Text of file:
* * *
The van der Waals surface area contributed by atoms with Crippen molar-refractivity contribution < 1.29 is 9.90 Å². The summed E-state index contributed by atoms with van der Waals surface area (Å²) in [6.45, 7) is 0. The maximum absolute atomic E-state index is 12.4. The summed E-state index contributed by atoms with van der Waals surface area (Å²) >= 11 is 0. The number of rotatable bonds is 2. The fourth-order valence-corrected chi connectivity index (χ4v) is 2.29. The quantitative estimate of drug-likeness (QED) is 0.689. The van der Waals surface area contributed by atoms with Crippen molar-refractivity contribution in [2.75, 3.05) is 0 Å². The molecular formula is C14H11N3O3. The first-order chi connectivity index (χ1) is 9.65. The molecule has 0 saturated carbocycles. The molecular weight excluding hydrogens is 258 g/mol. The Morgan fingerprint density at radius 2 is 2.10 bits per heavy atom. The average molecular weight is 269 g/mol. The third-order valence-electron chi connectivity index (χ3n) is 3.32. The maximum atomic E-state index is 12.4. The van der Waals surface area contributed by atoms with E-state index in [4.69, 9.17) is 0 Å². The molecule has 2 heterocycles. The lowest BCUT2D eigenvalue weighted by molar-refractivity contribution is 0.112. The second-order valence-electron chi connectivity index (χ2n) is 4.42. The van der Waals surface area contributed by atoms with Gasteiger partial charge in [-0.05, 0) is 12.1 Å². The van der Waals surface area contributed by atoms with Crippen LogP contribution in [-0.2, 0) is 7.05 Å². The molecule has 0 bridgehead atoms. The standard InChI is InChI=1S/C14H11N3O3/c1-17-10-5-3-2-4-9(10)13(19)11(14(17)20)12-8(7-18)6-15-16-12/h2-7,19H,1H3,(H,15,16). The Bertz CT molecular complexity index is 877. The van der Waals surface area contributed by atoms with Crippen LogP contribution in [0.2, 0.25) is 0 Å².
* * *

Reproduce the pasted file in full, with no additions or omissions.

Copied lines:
The van der Waals surface area contributed by atoms with Crippen molar-refractivity contribution < 1.29 is 9.90 Å². The summed E-state index contributed by atoms with van der Waals surface area (Å²) in [6.45, 7) is 0. The maximum absolute atomic E-state index is 12.4. The summed E-state index contributed by atoms with van der Waals surface area (Å²) >= 11 is 0. The number of rotatable bonds is 2. The fourth-order valence-corrected chi connectivity index (χ4v) is 2.29. The quantitative estimate of drug-likeness (QED) is 0.689. The van der Waals surface area contributed by atoms with Crippen molar-refractivity contribution in [2.75, 3.05) is 0 Å². The molecular formula is C14H11N3O3. The first-order chi connectivity index (χ1) is 9.65. The molecule has 0 saturated carbocycles. The molecular weight excluding hydrogens is 258 g/mol. The Morgan fingerprint density at radius 2 is 2.10 bits per heavy atom. The average molecular weight is 269 g/mol. The third-order valence-electron chi connectivity index (χ3n) is 3.32. The maximum atomic E-state index is 12.4. The van der Waals surface area contributed by atoms with E-state index in [4.69, 9.17) is 0 Å². The molecule has 2 heterocycles. The lowest BCUT2D eigenvalue weighted by molar-refractivity contribution is 0.112. The second-order valence-electron chi connectivity index (χ2n) is 4.42. The van der Waals surface area contributed by atoms with Gasteiger partial charge in [-0.05, 0) is 12.1 Å². The van der Waals surface area contributed by atoms with Crippen LogP contribution in [-0.2, 0) is 7.05 Å². The molecule has 0 bridgehead atoms. The standard InChI is InChI=1S/C14H11N3O3/c1-17-10-5-3-2-4-9(10)13(19)11(14(17)20)12-8(7-18)6-15-16-12/h2-7,19H,1H3,(H,15,16). The Bertz CT molecular complexity index is 877. The van der Waals surface area contributed by atoms with Crippen LogP contribution in [0.2, 0.25) is 0 Å².